This comes at a time when both China and Russia are seeking to emphasize their own currencies and move away from using the US dollar so much.

Even in the western media, it is being admitted that China’s yuan is “a growing force in global finance”, and according to CNBC the use of Chinese currency in international trade is growing very rapidly …



Of the German companies profiled, 23 percent are using the renminbi to settle trades, up from nine percent last year, while usage in Hong Kong rose to 58 percent from fifty percent and to seventeen percent from nine percent in the US.

Usage of the renminbi among French companies – a new addition to this year’s list – was high at 26 percent.



And of course Russia has been actively pursuing a “de-dollarization strategy” for months now.  Each new round of economic sanctions pushes Russia even further in the direction of independence from the US dollar, and Gazprom has been working hard to get large customers to switch from paying for natural gas in dollars to paying for natural gas in euros and other currencies.  For much more on this, please see my previous article entitled “Russia Is Doing It – Russia Is Actually Abandoning The Dollar”.

At this point, it seems clear that Russia plans to permanently decouple from the US economy and the US financial system.  Just today we learned that Vladimir Putin plans to make Russia less dependent on US companies such as IBM and Microsoft, and any future rounds of sanctions are likely to cause even more damage to US firms that do business in Russia.

But potentially much more troubling for the US economy is the startling deterioration in the relationship between the Obama administration and China.  Some analysts are even describing this as “a tipping point” …



One day, the United States indicts five PLA officers for cybercrimes; the next, the United States claims victory in WTO disputes over car tariffs and rare earth minerals. All this is happening while the United States promises enduring support for Asian allies, and it has moved openly to challenge the legitimacy of Chinese territorial claims in the South China Sea. Meanwhile, China is busy creating facts on the ground and water. Last month, a $1 billion Chinese oil rig set up operations in territorial waters claimed by Vietnam. In the East China Sea, Chinese SU-27 fighter jets have come within 100 feet of Japanese surveillance aircraft.

This was all capped at the recent Shangri-La Asian Security dialogue in Singapore (Asia’s annual defense-ministers meeting): Defense Secretary Chuck Hagel bluntly described China’s behavior as “destabilizing, unilateral actions”. The PLA deputy chief of staff, Lieutenant General Wang Guanzhong, accused the United States of “hegemonism”.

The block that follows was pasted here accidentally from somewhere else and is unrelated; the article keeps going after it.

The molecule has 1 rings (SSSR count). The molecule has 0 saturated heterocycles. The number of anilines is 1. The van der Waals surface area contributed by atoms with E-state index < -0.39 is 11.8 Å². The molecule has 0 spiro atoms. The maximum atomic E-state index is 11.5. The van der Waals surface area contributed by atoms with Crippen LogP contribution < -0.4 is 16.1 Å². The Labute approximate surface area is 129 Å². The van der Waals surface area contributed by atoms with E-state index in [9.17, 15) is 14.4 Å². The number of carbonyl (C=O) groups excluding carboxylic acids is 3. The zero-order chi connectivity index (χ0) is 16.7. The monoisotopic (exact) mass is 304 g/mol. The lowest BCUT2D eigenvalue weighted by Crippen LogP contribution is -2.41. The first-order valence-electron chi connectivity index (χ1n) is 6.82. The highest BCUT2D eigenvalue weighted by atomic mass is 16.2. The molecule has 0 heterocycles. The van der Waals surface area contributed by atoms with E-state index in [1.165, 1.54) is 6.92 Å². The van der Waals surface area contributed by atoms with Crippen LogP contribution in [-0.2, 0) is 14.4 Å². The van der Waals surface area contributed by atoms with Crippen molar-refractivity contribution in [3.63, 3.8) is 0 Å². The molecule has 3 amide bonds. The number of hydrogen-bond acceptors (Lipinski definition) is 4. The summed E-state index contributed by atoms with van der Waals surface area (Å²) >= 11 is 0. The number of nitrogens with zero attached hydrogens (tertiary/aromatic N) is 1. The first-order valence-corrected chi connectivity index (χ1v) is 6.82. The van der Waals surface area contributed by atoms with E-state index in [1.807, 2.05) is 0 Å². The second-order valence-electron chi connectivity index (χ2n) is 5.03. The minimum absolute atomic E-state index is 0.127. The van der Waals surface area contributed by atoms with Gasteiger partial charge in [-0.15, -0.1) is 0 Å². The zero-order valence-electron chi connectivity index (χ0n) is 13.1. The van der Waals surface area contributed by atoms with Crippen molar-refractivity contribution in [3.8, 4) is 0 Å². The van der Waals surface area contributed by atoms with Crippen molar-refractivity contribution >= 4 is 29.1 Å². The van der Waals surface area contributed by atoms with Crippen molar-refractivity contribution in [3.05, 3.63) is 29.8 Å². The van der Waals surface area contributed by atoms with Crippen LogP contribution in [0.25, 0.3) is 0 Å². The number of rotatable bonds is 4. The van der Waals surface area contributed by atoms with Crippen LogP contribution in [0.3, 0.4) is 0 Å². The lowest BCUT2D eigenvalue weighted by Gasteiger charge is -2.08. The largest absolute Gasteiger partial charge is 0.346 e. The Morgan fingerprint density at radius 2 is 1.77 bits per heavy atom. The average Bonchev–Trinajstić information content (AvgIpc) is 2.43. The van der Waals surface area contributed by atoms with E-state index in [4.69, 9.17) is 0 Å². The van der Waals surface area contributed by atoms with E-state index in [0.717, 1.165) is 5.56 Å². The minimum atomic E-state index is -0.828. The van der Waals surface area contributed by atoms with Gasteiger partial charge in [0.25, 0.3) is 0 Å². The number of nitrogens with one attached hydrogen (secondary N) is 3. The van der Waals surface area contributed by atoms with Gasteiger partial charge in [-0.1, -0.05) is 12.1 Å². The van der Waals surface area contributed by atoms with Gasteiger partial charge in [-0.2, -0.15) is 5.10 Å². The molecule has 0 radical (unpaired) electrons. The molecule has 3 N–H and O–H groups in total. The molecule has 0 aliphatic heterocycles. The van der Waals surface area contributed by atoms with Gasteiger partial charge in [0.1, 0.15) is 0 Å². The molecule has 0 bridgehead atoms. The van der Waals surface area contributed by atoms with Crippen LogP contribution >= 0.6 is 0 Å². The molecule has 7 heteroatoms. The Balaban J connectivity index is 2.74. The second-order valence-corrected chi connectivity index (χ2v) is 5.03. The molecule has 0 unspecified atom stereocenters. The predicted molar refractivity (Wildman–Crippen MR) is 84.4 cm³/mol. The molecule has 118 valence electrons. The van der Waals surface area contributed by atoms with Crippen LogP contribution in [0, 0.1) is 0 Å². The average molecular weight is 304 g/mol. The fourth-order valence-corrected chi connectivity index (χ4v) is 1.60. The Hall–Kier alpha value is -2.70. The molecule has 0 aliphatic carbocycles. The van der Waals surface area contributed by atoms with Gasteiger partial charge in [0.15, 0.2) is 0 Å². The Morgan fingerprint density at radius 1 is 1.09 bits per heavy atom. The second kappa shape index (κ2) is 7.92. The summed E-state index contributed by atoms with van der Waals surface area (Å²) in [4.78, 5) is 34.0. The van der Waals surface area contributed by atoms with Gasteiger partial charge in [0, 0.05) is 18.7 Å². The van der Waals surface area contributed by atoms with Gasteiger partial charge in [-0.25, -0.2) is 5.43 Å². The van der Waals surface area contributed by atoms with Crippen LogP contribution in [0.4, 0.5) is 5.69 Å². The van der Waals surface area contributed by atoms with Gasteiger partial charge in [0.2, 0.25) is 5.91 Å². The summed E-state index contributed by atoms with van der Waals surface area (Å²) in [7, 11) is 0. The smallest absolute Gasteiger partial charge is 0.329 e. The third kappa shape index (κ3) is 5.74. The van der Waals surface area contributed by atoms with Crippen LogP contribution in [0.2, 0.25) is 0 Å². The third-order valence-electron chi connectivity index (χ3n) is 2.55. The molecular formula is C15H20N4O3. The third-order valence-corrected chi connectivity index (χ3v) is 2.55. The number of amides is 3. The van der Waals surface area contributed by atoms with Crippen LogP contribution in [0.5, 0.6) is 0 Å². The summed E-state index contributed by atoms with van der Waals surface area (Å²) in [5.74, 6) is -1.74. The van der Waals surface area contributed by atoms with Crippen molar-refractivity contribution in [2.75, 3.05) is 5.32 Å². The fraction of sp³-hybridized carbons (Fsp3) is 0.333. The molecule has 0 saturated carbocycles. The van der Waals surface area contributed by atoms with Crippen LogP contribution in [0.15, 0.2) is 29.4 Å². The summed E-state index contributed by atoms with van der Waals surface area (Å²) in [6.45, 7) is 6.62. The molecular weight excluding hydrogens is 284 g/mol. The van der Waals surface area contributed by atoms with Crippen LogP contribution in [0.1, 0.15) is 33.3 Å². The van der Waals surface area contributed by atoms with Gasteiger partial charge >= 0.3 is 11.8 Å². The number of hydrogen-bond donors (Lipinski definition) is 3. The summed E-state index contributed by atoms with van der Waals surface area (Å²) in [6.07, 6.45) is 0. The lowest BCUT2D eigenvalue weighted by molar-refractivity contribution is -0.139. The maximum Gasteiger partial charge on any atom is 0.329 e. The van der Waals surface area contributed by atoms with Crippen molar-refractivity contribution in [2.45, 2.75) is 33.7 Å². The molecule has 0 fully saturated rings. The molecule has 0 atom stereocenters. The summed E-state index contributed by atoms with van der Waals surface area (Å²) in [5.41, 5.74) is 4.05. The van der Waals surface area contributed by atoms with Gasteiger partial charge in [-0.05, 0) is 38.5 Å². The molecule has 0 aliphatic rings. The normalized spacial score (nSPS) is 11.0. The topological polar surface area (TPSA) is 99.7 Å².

The mood has soured, more than the usual ups and downs of big-power relationships. The question now is not whether a “new type of relationship” is in the offing, but rather, whether US-Chinese relations have reached a tipping point.



Most Americans could not care less about what China is doing in the South China Sea, but to the Chinese this is a very, very big deal.  In fact, China just sent a surveillance vessel to Hawaii as a bit of payback for what they regard as US “provocations” in the region.

In the old days, China would have probably never have done such a thing.  But China is gaining confidence as the gap between the US military and the Chinese military rapidly closes …



Away from the Chinese military’s expanding capabilities in cyberspace and electronic warfare, Beijing is growing the size and reach of its naval fleet, advancing its air force and testing a host of new missiles, the Pentagon said Thursday.

An annual report to Congress on China’s evolving military capability concluded that the modernization was being driven in part by growing territorial disputes in the East and South China seas, as well as by Beijing’s desire to expand its presence and influence abroad.



In fact, the Chinese military has grown so powerful that we are now seeing headlines such as this one in The Week: “China thinks it can defeat America in battle”.

And the Russian military has made tremendous strides as well. Putin has been working hard to modernize the Russian nuclear arsenal, the Russians now have a “fifth generation” fighter jet that is supposedly far superior to the F-22 Raptor, and they have nuclear submarines that are so incredibly quiet that the US Navy refers to them as “black holes”.

If Russia and China stay united, they are more than capable of providing a counterbalance to US power around the globe.